As a parent, it’s natural to assess your child’s ability to learn in both formal and informal settings. Assuming you want the best for your children, understanding their strengths, weaknesses, and preferred style of learning is imperative to their progression and growth. It’s something that the skilled and dedicated teachers at Heritage Learning Academy in McKinney, TX, help parents with every day, by closely watching and reporting the educational progress our students make.
If you feel like your child operates slightly below the average learning curve, it pays to take the time to investigate and understand the potential cause and extent of their deficiencies. In most cases, it’s difficult to recognize the difference between a naturally slow learner and someone who struggles with a learning disability.
The only justification for assessing and labeling a child’s ability to learn is to ensure an adequate level of attention, service, and support is available to mark improvements and forward progress. The learning needs of these two groups are distinctively different, so it’s critically important to identify the condition before seeking assistance. That said, understand that labels have no bearing on the character and intentions of your child. They are solely used to identify the most suitable programming needs.
By definition, a slow learner is a child with a slightly underdeveloped level of intelligence for their age. In most cases, children who are slow learners experience the same developmental stages as typical learners, just at a moderately slower pace. This development, while slower, still equates to the same relative level of intelligence.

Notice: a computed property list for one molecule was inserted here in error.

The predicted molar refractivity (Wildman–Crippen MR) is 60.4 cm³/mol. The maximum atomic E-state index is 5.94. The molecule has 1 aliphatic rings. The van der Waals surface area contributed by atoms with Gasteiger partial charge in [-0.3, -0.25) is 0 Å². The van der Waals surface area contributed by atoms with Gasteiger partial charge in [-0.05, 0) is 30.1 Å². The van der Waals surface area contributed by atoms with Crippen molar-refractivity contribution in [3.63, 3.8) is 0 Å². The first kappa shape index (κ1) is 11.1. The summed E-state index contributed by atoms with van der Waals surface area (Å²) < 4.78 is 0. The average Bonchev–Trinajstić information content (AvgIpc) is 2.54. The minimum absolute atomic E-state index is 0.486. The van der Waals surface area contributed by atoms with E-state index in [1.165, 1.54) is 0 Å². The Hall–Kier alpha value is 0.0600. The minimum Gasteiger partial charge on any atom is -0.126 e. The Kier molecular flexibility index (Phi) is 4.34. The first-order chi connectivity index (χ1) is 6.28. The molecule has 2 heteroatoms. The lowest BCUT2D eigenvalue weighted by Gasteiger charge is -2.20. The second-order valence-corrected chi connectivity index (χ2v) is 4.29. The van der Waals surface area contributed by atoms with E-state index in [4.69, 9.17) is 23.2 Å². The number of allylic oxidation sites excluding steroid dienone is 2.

On the other hand, a child with a learning disability usually maintains a fairly average or above-average level of intelligence. Children with specific learning disabilities fall short because their disabilities prevent them from accomplishing what they are naturally capable of achieving.
In most cases, basic learning deficiencies correlate with inadequate central nervous system functioning. A well-functioning central nervous system promotes the acquisition of primary listening, speaking, reading, writing, reasoning, and mathematical skills. The mastery of these skills often determines your child’s natural ability and level of functioning.
Whether that be paying attention, internalizing information, controlling motor functioning, or impulse control and sequencing, the central nervous system usually determines a child’s potential and level of actual achievement.
The following list of characteristics should aid in making a solid distinction between the two conditions.
- Underdeveloped language patterns or speech problems.
- Poor judgment and immature social behavior.
- Naturally attracted to younger children.
- Difficulty remembering or understanding several steps in a task.
- Seeks to link old information to new information.
- Struggles transferring information learned in one situation to other situations.
- Dislikes reading and struggles to understand the differences between words and letters.
- Experiences perceptual-motor difficulties and struggles to pay attention.
- Faces emotional instability and struggles to learn by way of ordinary methods.
- Grapples with hyperactivity and poor concentration.
This documentation is, by no means, a comprehensive and complete diagnosis guide, however, hopefully, some light has been shed on the differences and particularities of slow learners and those with learning disabilities.
For more information on childhood education or helping those with learning disabilities, contact Heritage Learning Center in McKinney, TX today! Our experienced staff will be more than happy to answer any questions you may have.